After the first couple of batches of cutting the cans open and dumping stuff in I started saying, “It’s got to be harder than this.” So what’s the next harder step? That’s when I went to all-grain. I started doing all-grain batches knowing that this could potentially be preparation for a career. Not that I had made the decision right there, “I’m going to be a brewer.” It was just, why don’t I take the necessary steps that I would do if I were to become a brewer without buying a brewery and everything like that; without spending a huge amount of money.
What were you doing?
My past life? Well, my education is an electrical engineering degree from Auburn University down in Alabama. So with that I worked with NASA for quite a while. I worked with the Department of Veterans Affairs for a while. What brought me to Minnesota was a job at an aerospace company called Aero Systems Engineering. The company builds high-speed, aerodynamic test facilities, like wind tunnels and jet engine test cells. Things like that. So I started with that company as an electrical engineer and from there was promoted to a business development position with the company. I spent the last twelve years of my life as a business development manager for this aerospace and aerodynamics company. So that gave me a lot of the business background that you need to start a business like this and to grow it into what it needs to be; the exposure, the networking, the sales, the marketing, and all that sort of stuff that you need.
Engineering is one of the big three or four careers that brewers come out of.
It is. Yeah. Absolutely. And I can see why. The creativity gets stifled so much in the engineering field. And there are so many engineers who are creative and who want to have an outlet for that creativity. You think of engineers as being 100 percent right brain. A lot of them are. But the ones who have some of the left brain, some of the freedom and creativity, want to do something other than just engineering. And this is a great way to express that, because you’ve got both. You’ve got process control and the creativity in altering that process that changes the flavor of the beer. It really is the perfect segue into this sort of career. So I did that for many years and I just decided about two years ago that I was going to do this. I had done everything that I can do. My recipes are developed to the point that I think they are just right for the public. The only thing left to do besides incorporating, which I had already done, was to find a space and start building out an extremely small…at that time my business plan was to build extremely small brewery slash distillery with a very small taproom.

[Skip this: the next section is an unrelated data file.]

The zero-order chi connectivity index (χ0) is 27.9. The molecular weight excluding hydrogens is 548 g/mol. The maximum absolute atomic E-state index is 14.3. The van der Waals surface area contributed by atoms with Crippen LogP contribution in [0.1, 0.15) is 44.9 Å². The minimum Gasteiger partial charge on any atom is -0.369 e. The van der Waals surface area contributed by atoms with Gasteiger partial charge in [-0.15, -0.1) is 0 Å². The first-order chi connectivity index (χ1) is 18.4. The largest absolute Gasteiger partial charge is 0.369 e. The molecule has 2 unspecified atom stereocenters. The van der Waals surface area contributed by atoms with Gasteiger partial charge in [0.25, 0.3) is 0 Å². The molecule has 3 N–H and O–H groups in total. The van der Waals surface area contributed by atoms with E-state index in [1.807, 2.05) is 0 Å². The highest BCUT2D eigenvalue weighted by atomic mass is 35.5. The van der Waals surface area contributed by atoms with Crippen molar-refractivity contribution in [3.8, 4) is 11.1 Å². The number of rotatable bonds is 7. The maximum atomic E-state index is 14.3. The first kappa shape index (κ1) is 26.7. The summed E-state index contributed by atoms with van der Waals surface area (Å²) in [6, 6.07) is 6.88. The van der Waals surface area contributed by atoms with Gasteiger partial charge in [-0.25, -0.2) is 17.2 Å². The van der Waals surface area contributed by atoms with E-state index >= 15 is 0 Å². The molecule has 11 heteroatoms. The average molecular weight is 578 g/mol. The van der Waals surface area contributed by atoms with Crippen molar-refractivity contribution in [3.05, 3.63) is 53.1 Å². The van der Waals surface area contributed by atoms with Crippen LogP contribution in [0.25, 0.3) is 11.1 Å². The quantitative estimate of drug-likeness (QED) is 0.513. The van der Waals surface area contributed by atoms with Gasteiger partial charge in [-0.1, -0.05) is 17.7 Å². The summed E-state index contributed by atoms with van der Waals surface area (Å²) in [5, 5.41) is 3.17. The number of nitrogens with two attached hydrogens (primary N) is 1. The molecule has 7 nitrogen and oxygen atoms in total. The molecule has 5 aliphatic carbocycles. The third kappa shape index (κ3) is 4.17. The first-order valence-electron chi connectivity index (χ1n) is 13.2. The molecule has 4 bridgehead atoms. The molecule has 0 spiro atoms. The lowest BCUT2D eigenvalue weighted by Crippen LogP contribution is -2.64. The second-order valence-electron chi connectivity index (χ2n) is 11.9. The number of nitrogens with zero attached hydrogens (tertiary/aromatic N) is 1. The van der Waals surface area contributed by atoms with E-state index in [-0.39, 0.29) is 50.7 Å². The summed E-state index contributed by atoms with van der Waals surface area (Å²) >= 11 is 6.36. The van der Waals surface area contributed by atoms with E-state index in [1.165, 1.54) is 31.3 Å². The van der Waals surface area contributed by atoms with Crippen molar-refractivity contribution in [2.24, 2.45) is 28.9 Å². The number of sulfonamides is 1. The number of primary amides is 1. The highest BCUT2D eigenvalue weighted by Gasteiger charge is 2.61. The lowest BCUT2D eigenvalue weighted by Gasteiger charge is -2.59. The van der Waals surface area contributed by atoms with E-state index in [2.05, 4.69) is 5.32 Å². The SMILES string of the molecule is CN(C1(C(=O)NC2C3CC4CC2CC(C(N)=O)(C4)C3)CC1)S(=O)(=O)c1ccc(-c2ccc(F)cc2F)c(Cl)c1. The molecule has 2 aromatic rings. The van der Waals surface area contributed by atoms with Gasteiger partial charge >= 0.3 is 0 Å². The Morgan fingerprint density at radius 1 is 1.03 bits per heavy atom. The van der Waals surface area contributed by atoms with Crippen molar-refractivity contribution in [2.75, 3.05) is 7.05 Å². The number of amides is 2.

So how did distilling come into this?
You know, I picked up a book. I read a book. That’s exactly how it started. After that I was hooked. I read a book about it and I saw all the additional complexities to it. I saw so much room for interpretation of that process. I said, “No one is doing this here in this state.” They are all over the east coast and west coast and places like Colorado. There are all these craft distilleries. How come there are none here in Minnesota? So I look at that as another canvas to paint on. The beer canvas has been painted all over. It’s getting harder and harder to find a blank area that hasn’t been painted on already. So I saw this as another way to get out there and be creative and put some more of my ideas into the market and see what other people thought. To me it’s two things that go hand in hand. I mean really, you need a brewery in order to distill. You can’t have a distillery that doesn’t have half of it that’s a brewery. So to me it seemed like two businesses that should always be hand in hand. The scientific-ness of it, the complexity, it was just great. Brewing is cool. Everybody knows brewing is cool. But distilling, that’s sexy.
This is something that I’m not familiar with. I’ve familiarized myself pretty much with the laws around breweries and brewing. What are the legal issues with connecting a brewery and a distillery?
There are no laws against it, except that they are separate spaces. As long as the distillery proper is separated from the brewery proper, that’s really the only legal requirement. How you do that is really up to you and what your TTB (Tax and Trade Bureau) agent approves. My TTB agent approved me having an eight foot high security fence around the distillery. That was the plan here when I was going to build it in the back corner. After several months of talking with the Pour Decisions guys and telling them my woes of finding my own place for a distillery, BJ said, “Why don’t you just build it here?” So I was going to lease a little bit of space, like 500 square feet, and build my distillery back there. And talking with the TTB, as long as it’s separated and lockable, it’s fine. A lot of people read the regulations that say it has to be separated and they automatically assume the worst. They think you have to have a separate entrance, and walls, and all this other stuff. That’s really not the case. As long as it’s separate, it doesn’t have to be a separate building, or a separate door, or a separate entrance, or anything like that. It just has to be separate.
There is a brewery in Iowa that’s in a winery. It shares the space with a winery. It’s separated by a four foot chain link fence.
Exactly. That’s something that I wouldn’t mind doing as well. I would like to have the trifecta. Brewery, distillery, and winery. Why not? There’s no reason why not. What the heck. Make a little bit of everything. I make several ciders that I think are phenomenal. But it’s something that I can’t make as a brewer or distiller.
How did you initially get hooked up with Pour Decisions?